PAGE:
ACS Student Magazine
If you work hard enough during sports or exercise, you are going to sweat. Whether or not you keep comfortable doing it is a matter of chemistry.
New research in mice looks at changes in blood’s carbohydrate levels during sepsis, offering hope for improved diagnostics.
Aligned graphite nanoflakes and a carefully designed structure gives a thick electrode with three times the charge capacity of conventional designs.
Take a break with a little challenge. See if you can figure out which of the test tubes are empty, partially filled, or completely filled, based on the clues.
Adjuvants are so important that the Federal Drug Agency evaluates them as part of the vaccine itself. Find out how they protect us from infection.
Dilanthanide complexes could pave the way for a new breed of powerful permanent magnets.
As US states ban the use of ‘forever chemicals’ in these products, papermakers are turning to other materials—without disclosing what’s in them.
Scientists are mimicking photosynthesis for alternative energies to help reduce our fossil-fuel dependence.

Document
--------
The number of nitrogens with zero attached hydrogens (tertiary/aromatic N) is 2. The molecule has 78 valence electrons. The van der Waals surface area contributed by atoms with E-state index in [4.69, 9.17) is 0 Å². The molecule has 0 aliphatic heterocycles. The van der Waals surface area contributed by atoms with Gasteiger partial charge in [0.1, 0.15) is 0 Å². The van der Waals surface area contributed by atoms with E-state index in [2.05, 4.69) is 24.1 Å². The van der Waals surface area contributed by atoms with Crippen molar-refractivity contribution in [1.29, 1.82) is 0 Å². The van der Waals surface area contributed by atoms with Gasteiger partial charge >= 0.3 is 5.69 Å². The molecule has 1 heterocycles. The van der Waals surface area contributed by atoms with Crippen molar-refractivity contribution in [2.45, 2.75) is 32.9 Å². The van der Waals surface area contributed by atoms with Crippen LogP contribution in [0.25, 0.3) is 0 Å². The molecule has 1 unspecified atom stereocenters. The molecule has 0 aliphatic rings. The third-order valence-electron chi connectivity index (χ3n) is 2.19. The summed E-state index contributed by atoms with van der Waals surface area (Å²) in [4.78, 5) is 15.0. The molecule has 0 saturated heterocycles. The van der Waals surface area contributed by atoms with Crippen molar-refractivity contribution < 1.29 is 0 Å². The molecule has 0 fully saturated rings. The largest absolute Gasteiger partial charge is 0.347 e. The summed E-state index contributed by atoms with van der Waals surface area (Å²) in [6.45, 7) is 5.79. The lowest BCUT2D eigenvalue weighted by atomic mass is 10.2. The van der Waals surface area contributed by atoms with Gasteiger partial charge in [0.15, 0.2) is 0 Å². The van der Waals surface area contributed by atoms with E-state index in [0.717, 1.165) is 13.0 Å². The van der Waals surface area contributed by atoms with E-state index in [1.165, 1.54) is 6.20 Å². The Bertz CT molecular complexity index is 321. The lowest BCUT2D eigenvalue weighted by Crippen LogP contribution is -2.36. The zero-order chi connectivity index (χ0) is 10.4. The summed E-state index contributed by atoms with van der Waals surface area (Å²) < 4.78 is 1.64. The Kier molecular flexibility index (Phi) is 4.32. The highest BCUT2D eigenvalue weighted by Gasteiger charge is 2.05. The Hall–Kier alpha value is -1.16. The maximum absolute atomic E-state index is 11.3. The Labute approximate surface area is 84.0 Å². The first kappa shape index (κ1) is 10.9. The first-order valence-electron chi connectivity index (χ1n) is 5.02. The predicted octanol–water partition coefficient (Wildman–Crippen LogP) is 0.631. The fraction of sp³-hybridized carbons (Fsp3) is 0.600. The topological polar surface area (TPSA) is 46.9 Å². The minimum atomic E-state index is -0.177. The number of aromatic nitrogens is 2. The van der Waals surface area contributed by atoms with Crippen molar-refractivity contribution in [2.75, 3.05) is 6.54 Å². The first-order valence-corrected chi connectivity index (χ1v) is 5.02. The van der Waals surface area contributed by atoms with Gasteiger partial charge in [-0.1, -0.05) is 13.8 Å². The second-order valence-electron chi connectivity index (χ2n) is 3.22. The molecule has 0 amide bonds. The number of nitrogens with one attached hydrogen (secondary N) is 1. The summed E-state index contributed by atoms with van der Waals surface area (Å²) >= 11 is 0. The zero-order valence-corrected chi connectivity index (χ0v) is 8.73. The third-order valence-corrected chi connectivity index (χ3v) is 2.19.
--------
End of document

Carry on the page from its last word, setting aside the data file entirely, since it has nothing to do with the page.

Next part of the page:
Complex shapes molded or 3D printed with calcium carbonate give corals a realistic structure to grow on.
From drug delivery to prosthetics, this infographic explains how nanomedicine uses unique properties to prevent, diagnose, and treat medical conditions.
Robust coating method produces lithium-fiber batteries that can recharge a cell phone
Scientists who studied cat chatter, compounds emitted by moviegoers, and the best way to airlift a rhinoceros took home top honors at the 31st Ig Nobel Prize ceremony.
Detailed inventory shows that electric vehicles are more vulnerable to material supply challenges than gas guzzlers.
Major steelmakers and disruptive start-ups look to hydrogen and renewable electricity to make green steel.
HCl’s behavior tells scientists they still don’t understand martian atmosphere chemistry.
Chemists explore the role of intrinsically disordered proteins in the origins of life.
RNA vaccines produced by Pfizer and BioNTech and Moderna have become the first COVID-19 vaccines approved for emergency use in the US. How are these vaccines made?
Candles comprise just three main ingredients—fat, fiber, and fire. But to really understand the science at play, we explain how each component contributes to the light and heat of burning candles.
Can you spot a faulty science news story? Do you know what red flags to look for to weigh the credibility? Here's how to analyze scientific claims and spot misinformation.
It's easy to take for granted adhesives that are essential to our lives. Take a look at the long, influential history of stickiness.
Stay up to date on COVID-19 news, scientific information, and resources for students.